Being just two years old, the Wesnoth-UMC-Dev fulfills its mission again and beetlenaut's Dead Water has just entered mainline (about 45 minutes ago)!

Since its inception on March 14th 2008, Wesnoth-UMC-Dev has hosted and served as a staging area for the following mainline campaigns:

  • Legend of Wesmere (entered mainline on October 7th 2008, 02:28 UTC)
  • Delfador's Memoirs (entered mainline on April 10th 2009, 02:08 UTC)
  • Dead Water (entered mainline on April 6th 2010, 17:02 UTC)

It's hard to bid farewell

My own software projects tend to be very much like pets to me. I take care of them, carry them with me anywhere if it's possible, I feel horribly sad when something bad happens to them and, even when I go mad at them for something, in a few hours we are together like a neat happy family again.

Invasion from the Unknown has been the Wesnoth add-on project of mine since around September 10th 2007 and it has evolved throughout time and endured 3 mainline development cycles introducing drastic game engine changes, receiving little automated help from the likes of wmllint. Instead, it has been kept on shape by me and a few people who have helped with the huge maintenance burden that this epic-length campaign is.

With an initial goal of 30 playable scenarios, 29 of them were made at first and I later shrank the campaign to approx. 26 stages per suggestions from various people including ESR, and split it into two halves of roughly 13 scenarios each. IftU outlasted two other projects of mine which finally rotted among my hard disk backups for good — one after 5 years of development and little progress, and the other after three months of development and decent progress. It also directly or indirectly created or inspired the following Wesnoth-related projects:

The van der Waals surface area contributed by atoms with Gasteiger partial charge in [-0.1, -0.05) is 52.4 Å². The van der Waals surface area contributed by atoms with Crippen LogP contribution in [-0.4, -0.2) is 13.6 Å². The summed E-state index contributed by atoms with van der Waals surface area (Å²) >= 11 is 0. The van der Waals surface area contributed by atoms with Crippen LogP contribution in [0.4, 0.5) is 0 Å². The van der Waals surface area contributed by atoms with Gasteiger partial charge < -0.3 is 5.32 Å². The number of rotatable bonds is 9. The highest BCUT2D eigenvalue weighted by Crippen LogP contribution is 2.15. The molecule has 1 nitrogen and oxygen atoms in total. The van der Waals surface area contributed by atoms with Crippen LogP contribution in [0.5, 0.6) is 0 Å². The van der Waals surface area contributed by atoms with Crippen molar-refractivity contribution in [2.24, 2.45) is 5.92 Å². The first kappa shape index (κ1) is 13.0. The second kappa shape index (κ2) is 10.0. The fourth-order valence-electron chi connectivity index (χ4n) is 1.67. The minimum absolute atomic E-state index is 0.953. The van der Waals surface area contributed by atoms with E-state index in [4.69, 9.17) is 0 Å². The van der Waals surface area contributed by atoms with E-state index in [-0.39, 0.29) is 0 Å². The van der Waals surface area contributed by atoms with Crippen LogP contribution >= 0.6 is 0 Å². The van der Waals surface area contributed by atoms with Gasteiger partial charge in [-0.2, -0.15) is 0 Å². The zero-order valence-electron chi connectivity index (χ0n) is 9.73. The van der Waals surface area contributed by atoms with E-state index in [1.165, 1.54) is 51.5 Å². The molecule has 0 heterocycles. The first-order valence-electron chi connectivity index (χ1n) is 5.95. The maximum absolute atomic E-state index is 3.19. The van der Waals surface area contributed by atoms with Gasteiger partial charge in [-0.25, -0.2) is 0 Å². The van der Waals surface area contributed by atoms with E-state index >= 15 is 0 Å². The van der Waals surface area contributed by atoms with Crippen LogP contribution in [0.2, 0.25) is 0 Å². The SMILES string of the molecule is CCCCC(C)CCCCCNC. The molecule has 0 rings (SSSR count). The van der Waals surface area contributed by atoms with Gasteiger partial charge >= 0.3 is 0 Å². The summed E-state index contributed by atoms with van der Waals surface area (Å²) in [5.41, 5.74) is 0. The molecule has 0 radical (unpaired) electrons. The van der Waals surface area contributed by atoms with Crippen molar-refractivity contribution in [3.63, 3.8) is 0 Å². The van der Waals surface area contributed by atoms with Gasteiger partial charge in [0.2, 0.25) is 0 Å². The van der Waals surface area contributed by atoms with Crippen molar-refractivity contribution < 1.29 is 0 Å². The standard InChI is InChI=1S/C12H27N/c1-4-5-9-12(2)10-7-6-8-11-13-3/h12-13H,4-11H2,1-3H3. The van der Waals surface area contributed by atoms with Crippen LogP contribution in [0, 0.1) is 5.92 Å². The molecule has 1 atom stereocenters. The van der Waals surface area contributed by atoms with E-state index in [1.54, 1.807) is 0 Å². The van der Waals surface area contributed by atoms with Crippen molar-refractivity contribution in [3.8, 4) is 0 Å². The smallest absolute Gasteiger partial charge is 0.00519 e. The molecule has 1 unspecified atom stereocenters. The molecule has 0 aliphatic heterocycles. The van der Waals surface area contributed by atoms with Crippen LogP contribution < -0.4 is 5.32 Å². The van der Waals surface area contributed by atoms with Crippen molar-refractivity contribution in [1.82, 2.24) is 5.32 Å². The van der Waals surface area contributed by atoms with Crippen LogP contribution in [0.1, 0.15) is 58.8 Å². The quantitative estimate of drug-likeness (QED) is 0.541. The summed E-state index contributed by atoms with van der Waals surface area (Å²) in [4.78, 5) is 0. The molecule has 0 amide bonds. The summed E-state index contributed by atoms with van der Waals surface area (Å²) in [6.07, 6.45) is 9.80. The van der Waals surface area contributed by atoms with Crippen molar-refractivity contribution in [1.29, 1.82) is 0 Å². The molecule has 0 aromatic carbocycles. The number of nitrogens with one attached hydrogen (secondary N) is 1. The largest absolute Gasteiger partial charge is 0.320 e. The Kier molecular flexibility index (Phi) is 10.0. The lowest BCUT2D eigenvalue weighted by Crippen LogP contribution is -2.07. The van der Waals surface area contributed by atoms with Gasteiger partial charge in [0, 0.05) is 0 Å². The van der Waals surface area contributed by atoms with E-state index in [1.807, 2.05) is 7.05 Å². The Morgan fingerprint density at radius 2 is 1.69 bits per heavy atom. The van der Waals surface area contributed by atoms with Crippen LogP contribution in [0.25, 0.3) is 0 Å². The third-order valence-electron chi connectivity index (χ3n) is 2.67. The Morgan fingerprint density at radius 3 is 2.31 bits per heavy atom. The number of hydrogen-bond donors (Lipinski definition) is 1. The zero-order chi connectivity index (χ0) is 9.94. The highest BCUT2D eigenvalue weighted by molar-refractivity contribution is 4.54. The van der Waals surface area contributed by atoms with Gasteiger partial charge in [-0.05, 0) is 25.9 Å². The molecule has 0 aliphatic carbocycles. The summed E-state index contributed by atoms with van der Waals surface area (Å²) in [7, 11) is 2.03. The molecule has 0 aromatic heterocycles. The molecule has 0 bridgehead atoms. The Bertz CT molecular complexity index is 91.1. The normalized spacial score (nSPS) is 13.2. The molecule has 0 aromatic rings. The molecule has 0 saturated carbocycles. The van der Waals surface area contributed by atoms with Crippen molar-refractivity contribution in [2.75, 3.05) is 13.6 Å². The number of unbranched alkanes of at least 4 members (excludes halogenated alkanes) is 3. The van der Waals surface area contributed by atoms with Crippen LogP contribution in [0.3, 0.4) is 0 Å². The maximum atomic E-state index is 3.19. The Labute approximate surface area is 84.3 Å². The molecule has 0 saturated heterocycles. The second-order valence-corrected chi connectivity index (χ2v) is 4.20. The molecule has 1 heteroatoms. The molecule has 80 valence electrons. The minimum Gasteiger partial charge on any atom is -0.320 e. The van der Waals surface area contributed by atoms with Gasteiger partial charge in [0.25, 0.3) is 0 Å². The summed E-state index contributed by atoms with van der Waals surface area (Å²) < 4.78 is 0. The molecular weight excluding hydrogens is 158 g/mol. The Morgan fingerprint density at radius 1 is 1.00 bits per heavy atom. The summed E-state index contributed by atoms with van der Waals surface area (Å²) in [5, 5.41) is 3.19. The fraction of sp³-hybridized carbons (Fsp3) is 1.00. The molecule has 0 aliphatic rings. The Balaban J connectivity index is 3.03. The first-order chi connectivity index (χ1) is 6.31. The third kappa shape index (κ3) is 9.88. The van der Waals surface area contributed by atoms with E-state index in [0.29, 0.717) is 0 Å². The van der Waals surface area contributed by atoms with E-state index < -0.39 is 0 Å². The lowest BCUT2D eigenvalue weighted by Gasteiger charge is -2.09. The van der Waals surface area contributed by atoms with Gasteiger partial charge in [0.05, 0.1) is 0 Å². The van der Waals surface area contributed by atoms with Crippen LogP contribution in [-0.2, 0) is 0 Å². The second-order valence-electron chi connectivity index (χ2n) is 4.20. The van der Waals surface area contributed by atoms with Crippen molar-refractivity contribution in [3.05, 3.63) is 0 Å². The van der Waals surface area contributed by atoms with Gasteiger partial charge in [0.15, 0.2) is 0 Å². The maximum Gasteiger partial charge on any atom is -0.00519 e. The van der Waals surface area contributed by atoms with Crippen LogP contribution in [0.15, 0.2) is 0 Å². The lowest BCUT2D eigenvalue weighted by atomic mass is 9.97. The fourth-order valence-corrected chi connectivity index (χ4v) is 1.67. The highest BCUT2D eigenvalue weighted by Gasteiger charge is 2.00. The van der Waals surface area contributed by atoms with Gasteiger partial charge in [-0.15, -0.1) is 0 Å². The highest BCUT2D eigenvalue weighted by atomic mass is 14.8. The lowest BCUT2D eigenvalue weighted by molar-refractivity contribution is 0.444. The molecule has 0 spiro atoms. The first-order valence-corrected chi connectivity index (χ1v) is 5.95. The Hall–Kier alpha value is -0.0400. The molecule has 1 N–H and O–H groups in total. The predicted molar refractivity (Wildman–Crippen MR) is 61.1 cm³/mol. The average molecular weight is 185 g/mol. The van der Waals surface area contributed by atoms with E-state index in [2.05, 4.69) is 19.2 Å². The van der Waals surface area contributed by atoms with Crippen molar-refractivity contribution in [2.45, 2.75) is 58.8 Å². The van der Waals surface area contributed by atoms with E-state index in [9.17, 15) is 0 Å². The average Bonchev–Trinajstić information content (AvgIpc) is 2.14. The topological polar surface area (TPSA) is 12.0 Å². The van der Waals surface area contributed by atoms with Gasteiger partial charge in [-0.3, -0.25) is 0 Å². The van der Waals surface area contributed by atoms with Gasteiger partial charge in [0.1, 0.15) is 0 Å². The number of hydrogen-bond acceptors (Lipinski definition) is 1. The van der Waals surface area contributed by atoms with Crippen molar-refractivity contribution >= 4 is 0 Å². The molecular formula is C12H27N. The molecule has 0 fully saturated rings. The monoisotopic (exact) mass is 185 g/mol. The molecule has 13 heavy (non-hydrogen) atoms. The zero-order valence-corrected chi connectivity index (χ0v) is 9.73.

Continue reading “It's hard to bid farewell

Subversion blows

More than one year ago I commented on the consequences of interrupted commit transactions with the Subversion version control system. Back then, SVN was the only VCS I was familiarized with, but nowadays I also have a basic grasp of Git for local and remote repository management.

The thing is, SVN is pretty simple and easy to learn for novice users — which is one of the reasons I haven't decided yet, as the founder admin of the Wesnoth-UMC-Dev Project, to switch to Git. A distributed version control system such as Git or Mercurial are not “better” than SVN, just like Linux cannot be “better” than Windows — they are completely different models for both users and site admins, and switching your version control system isn't as easy as switching from KDE to GNOME as your desktop environment or buying a new printer, especially when you have lots of users and the model conversion isn't easily reversible.

But let's not forget that there's more to SVN, or any other revision tracking system than just the philosophy and the model behind. There is an official client which ships in major Linux distributions such as Debian GNU/Linux, Ubuntu and openSUSE, and which also has shared library code used by third-party GUI front-ends such as kdesvn, or other SVN clients such as the git-svn infrastructure.

I have not seen the code, and I believe I do not want to see it with my eyes, but SVN's network code seems to be crap.

The issue mentioned in my second blog post remains the same after several versions of the vanilla SVN client. Then there are other issues that have been here for a long time, and an issue I only discovered some days ago: